The NDA government wants to trace back one of ancient India’s well-known rivers, the Saraswati -- and even revive it -- nearly 5,000 years after it went extinct. A more realistic challenge, experts say, is to save existing rivers from dying a slow death.
Water resources minister Uma Bharti told Parliament on Tuesday there was enough scientific evidence on the presence of the river Saraswati in some parts of the country through which it flowed about 5,000-6,000 years ago. She was responding to a “calling attention motion” moved by BJP member Rattan Lal Kataria.
“I have asked authorities to collect information, detect and revive the water sources and the roots of the river. Saraswati is not a myth but scientific evidence is now available to prove its existence,” the minister said.
“Not at all feasible…an impossible task,” said Umesh Chandra Chaube, professor emeritus of water resource development and hydrology at IIT-Roorkee. Chaube said there is no known case of an ancient river being revived anywhere in the world. Land-use patterns change permanently over time, he said. Re-flooding is just not easy, he added.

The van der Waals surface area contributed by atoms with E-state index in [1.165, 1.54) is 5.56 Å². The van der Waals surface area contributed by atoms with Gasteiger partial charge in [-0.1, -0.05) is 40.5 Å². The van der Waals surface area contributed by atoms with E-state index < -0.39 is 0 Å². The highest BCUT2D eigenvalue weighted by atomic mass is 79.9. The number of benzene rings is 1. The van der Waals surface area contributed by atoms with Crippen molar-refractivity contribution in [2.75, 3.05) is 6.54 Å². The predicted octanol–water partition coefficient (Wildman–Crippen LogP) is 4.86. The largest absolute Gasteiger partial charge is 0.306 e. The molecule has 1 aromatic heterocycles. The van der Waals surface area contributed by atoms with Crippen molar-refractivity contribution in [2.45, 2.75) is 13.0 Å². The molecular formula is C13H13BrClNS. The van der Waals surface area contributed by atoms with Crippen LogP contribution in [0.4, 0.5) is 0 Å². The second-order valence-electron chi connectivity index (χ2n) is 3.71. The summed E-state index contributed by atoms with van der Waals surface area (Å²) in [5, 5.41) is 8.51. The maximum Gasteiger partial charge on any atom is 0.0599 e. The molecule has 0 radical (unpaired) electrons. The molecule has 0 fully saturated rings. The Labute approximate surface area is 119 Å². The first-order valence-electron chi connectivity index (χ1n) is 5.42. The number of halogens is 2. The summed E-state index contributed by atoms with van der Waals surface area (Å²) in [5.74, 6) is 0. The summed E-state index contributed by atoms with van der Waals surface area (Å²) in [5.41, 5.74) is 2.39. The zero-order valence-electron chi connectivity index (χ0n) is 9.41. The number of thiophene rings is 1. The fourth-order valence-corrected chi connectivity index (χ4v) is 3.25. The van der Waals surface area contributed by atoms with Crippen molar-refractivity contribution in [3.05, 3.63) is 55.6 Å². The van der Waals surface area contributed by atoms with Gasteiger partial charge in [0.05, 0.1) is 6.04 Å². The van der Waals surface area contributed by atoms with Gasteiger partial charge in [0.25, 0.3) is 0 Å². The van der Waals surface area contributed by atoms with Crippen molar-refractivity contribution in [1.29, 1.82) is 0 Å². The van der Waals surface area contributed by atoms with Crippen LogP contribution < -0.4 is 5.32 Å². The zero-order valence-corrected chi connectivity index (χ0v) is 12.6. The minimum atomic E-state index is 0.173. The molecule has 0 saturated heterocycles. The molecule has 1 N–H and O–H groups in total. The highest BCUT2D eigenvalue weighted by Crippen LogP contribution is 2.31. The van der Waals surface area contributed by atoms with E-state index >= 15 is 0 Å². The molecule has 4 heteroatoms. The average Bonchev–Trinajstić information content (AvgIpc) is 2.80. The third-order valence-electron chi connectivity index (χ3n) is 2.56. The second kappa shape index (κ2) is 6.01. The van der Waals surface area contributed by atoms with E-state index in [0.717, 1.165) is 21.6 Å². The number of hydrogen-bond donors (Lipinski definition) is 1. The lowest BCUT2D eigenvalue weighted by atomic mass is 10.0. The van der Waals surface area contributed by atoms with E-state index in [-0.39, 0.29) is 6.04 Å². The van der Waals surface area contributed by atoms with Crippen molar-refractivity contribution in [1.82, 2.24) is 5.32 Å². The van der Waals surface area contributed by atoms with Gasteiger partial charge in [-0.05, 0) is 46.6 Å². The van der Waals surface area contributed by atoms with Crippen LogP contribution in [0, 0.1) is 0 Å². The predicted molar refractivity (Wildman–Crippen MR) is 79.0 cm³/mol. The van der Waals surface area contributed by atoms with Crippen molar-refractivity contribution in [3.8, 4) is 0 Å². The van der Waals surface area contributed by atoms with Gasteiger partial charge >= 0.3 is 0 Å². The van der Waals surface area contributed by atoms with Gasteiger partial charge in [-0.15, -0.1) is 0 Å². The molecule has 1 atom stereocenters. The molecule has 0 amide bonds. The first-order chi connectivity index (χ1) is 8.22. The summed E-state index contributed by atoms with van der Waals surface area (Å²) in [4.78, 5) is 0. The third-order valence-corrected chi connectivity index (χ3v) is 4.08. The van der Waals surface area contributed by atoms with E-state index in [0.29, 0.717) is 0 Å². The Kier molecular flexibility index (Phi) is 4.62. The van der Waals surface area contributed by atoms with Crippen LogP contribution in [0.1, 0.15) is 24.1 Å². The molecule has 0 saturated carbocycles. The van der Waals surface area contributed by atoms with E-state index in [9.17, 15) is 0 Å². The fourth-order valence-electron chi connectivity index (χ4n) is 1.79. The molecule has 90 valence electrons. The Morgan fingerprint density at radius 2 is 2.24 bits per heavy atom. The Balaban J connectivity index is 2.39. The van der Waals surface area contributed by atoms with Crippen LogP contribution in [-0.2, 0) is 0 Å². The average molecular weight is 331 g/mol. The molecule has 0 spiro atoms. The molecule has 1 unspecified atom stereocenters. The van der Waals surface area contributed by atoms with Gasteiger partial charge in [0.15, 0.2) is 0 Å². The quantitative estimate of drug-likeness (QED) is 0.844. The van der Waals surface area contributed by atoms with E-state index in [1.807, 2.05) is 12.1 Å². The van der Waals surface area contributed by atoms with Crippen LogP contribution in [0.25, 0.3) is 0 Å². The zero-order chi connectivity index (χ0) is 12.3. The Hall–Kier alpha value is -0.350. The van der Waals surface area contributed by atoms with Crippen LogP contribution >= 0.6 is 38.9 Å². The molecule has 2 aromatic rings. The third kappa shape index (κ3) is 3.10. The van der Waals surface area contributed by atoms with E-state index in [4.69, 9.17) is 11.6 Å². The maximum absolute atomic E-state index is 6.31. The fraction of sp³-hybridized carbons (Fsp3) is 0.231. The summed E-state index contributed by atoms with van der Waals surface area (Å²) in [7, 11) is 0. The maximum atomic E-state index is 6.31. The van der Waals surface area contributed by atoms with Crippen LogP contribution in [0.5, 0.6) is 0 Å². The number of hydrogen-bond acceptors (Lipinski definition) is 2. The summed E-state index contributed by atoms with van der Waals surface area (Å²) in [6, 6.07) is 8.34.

That would be the equivalent of putting man on the Mars, another hydrology expert, Prof. Roger Evans of US’s Virginia Tech, said.
Bharti said her ministry was taking up the issue very “seriously”. She was speaking on the need to have a Saraswati Research Institute for this purpose.
The facts are a little more complicated than that. Experts indeed have established traces of what is believed to be a major Himalayan-born river system running through north India, which disappeared somewhere in what is now the sandy Jaiselmer terrain. But in December 2004, then UPA minister Jaipal Reddy told Rajya Sabha that there was no official evidence of any location of river Saraswati despite much research.
Discoveries of a river system in the 90s by French scientists and then by the Indian Space Research Centre’s remote sensing services centre, Jodhpur, do match some attributes of the Saraswati mentioned in ancient Hindu scriptures called the Vedas. “Therefore it is possible that this river system could have been the Saraswati, although it will be require much more research to prove it conclusively,” said Archaeological Survey of India’s additional director general BR Mani.